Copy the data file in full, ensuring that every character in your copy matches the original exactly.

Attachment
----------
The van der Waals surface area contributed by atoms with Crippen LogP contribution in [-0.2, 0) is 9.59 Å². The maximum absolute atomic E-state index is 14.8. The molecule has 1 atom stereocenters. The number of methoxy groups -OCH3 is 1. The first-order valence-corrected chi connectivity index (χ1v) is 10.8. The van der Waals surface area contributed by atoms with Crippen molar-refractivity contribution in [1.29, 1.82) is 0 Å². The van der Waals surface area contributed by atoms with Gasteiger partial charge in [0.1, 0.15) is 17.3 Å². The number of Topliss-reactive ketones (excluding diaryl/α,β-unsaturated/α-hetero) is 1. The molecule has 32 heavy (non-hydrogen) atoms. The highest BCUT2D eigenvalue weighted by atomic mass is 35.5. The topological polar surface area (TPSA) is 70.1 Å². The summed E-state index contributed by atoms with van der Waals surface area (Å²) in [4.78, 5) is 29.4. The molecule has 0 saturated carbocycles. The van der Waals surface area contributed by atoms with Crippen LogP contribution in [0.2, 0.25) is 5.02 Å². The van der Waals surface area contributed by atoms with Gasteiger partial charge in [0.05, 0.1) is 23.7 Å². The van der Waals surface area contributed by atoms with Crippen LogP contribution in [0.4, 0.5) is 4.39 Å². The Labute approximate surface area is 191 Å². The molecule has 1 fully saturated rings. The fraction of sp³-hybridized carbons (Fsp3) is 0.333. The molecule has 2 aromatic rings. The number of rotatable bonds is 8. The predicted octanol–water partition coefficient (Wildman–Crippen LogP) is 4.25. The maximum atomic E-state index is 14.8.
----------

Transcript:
The van der Waals surface area contributed by atoms with Crippen LogP contribution in [-0.2, 0) is 9.59 Å². The maximum absolute atomic E-state index is 14.8. The molecule has 1 atom stereocenters. The number of methoxy groups -OCH3 is 1. The first-order valence-corrected chi connectivity index (χ1v) is 10.8. The van der Waals surface area contributed by atoms with Crippen molar-refractivity contribution in [1.29, 1.82) is 0 Å². The van der Waals surface area contributed by atoms with Gasteiger partial charge in [0.1, 0.15) is 17.3 Å². The number of Topliss-reactive ketones (excluding diaryl/α,β-unsaturated/α-hetero) is 1. The molecule has 32 heavy (non-hydrogen) atoms. The highest BCUT2D eigenvalue weighted by atomic mass is 35.5. The topological polar surface area (TPSA) is 70.1 Å². The summed E-state index contributed by atoms with van der Waals surface area (Å²) in [4.78, 5) is 29.4. The molecule has 0 saturated carbocycles. The van der Waals surface area contributed by atoms with Crippen LogP contribution in [0.2, 0.25) is 5.02 Å². The van der Waals surface area contributed by atoms with Gasteiger partial charge in [0.05, 0.1) is 23.7 Å². The van der Waals surface area contributed by atoms with Crippen LogP contribution in [0.4, 0.5) is 4.39 Å². The Labute approximate surface area is 191 Å². The molecule has 1 fully saturated rings. The fraction of sp³-hybridized carbons (Fsp3) is 0.333. The molecule has 2 aromatic rings. The number of rotatable bonds is 8. The predicted octanol–water partition coefficient (Wildman–Crippen LogP) is 4.25. The maximum atomic E-state index is 14.8.